Carlton Reid 22:21
Okay. And, Chris, I believe you’ve just paid your first visit to Israel.

Chris Froome 22:26
Correct. Yeah.

Carlton Reid 22:28
So how was that?

Chris Froome 22:29
Amazing, actually quite, quite educational being being over there. I mean, for most of us, all that we see of Israel is when when when it when it reaches the headlines in this there’s normally a bomb going off somewhere or some some tragic event. So I think we have quite a warped perception of what what Israel is actually like, being there with the team this time around. It was, I mean, I was I was there in 2018 for the start of the Tour d’Italia. But to be honest, we, when you’re in race mode, you go from your hotel room, onto the bike back to your hotel room, to the dining room. You don’t you don’t go out and walking around or getting to experience the city at all. So this time was was was definitely the right time of year that we went there. And we were able to go on all the all the different sort of tours of the system.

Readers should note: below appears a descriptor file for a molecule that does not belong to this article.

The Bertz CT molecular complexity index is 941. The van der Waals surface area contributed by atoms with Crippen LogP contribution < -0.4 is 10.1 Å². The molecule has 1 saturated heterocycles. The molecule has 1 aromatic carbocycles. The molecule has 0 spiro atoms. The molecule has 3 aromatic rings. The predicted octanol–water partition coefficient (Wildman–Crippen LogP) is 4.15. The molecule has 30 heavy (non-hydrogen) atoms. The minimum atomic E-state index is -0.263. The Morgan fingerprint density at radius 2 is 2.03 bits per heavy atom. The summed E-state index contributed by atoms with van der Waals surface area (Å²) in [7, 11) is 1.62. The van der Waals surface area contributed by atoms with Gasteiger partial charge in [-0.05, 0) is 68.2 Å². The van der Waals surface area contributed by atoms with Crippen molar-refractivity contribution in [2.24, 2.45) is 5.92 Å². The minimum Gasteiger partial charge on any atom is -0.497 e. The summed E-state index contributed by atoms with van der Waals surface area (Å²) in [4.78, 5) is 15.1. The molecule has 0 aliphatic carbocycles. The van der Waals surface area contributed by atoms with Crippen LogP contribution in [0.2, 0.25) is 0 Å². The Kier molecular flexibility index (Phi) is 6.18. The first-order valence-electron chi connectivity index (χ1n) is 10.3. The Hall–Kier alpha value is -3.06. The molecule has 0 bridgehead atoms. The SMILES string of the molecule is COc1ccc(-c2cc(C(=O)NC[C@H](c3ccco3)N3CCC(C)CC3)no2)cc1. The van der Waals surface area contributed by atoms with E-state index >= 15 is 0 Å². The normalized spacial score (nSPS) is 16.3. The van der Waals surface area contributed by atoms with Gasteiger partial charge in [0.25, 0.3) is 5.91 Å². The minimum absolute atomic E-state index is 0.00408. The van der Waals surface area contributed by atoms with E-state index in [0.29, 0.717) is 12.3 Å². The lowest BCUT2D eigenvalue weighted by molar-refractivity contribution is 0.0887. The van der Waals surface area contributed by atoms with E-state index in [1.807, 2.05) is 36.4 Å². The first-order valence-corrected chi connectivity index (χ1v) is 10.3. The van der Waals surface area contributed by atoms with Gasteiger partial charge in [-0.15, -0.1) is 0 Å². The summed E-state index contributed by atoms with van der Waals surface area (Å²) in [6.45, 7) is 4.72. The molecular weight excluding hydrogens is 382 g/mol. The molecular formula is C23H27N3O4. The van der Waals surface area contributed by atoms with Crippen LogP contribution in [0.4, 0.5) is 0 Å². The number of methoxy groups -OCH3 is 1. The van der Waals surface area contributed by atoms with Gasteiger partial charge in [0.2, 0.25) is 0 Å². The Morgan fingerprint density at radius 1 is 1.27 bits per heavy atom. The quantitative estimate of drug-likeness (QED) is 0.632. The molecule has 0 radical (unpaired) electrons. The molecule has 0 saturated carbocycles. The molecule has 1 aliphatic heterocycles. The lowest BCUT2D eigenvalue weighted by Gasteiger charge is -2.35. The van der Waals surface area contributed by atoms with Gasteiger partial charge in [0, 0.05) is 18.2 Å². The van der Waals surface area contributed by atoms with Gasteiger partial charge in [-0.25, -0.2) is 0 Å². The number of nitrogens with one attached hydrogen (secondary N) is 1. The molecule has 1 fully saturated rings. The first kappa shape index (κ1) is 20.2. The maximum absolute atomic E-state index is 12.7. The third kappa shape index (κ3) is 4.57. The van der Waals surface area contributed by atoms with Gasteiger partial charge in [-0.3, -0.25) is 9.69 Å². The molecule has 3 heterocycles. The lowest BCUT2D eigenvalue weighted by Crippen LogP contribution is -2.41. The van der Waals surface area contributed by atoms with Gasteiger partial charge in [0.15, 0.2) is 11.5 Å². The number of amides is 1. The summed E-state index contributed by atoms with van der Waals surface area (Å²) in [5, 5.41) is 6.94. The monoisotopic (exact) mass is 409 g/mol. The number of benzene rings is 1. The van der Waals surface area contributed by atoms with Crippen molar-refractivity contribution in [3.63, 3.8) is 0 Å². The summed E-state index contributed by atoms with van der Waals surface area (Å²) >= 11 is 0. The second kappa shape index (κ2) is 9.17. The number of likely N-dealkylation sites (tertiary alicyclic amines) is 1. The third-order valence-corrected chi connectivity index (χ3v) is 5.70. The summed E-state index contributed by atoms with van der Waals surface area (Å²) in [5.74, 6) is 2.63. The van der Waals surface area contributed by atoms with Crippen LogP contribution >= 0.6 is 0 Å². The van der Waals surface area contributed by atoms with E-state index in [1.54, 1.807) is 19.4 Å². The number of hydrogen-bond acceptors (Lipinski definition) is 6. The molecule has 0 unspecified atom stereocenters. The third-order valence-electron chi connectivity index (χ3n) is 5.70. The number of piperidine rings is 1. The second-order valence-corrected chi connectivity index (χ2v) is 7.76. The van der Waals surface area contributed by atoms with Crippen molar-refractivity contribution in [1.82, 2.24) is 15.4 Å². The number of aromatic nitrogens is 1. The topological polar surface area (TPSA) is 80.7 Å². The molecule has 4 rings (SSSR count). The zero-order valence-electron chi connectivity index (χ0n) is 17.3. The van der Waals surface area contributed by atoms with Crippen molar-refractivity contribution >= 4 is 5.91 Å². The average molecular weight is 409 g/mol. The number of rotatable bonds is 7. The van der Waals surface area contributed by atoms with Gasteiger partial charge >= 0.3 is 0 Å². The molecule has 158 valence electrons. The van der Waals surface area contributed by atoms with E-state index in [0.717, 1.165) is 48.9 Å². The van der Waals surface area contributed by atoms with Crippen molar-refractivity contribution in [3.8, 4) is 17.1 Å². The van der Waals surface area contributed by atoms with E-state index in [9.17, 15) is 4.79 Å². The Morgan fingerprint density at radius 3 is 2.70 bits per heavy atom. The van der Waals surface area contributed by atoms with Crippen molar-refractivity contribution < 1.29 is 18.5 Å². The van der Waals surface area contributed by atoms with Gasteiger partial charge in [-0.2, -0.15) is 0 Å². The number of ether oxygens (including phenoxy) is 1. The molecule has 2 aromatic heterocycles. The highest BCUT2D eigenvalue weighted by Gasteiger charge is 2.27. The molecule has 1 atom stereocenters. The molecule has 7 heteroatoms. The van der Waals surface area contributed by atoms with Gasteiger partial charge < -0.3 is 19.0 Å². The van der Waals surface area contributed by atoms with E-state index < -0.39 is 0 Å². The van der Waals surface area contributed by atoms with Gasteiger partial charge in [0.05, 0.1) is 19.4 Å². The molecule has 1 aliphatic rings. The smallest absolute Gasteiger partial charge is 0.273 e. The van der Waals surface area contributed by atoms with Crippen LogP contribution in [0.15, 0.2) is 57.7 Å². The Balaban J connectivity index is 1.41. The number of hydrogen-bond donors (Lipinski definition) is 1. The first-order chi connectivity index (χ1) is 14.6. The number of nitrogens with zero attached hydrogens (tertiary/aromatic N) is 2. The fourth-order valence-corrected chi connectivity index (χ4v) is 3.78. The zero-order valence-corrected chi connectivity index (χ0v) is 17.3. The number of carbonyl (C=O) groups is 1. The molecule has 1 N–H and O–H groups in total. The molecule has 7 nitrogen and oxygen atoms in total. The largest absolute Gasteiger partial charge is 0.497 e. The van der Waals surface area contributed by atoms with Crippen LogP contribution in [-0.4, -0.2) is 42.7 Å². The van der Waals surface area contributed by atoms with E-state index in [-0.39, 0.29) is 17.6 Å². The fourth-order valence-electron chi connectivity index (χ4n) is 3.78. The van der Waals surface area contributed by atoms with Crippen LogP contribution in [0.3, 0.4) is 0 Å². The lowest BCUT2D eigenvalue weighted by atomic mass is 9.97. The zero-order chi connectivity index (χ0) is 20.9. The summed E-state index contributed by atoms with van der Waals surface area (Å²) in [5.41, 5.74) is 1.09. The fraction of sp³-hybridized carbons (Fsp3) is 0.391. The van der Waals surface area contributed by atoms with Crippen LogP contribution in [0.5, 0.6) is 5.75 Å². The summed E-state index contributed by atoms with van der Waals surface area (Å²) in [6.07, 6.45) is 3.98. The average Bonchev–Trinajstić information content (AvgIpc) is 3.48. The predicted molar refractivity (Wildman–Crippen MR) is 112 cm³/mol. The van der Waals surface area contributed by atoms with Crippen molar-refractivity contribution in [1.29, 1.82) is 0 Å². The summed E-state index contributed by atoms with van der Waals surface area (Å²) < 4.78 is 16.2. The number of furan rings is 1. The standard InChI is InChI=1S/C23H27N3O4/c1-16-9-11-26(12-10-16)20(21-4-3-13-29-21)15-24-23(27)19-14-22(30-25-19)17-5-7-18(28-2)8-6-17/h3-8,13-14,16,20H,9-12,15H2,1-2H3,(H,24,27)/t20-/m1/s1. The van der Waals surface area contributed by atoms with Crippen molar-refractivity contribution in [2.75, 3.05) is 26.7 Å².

Carlton Reid 23:24
Do you think, of course, of course, because I should have known that because I was actually there on that. So I was actually watching in fact, I was with your Factor guy on the first. Yes, Rob was was showing us around on that particular stage anyway. So where do you go in Israel? I’ll tell you why. I’m asking this. I wrote the Berlitz Guide to Israel. So I I’m very familiar with Israel. So okay, so where did you go?

Chris Froome 23:49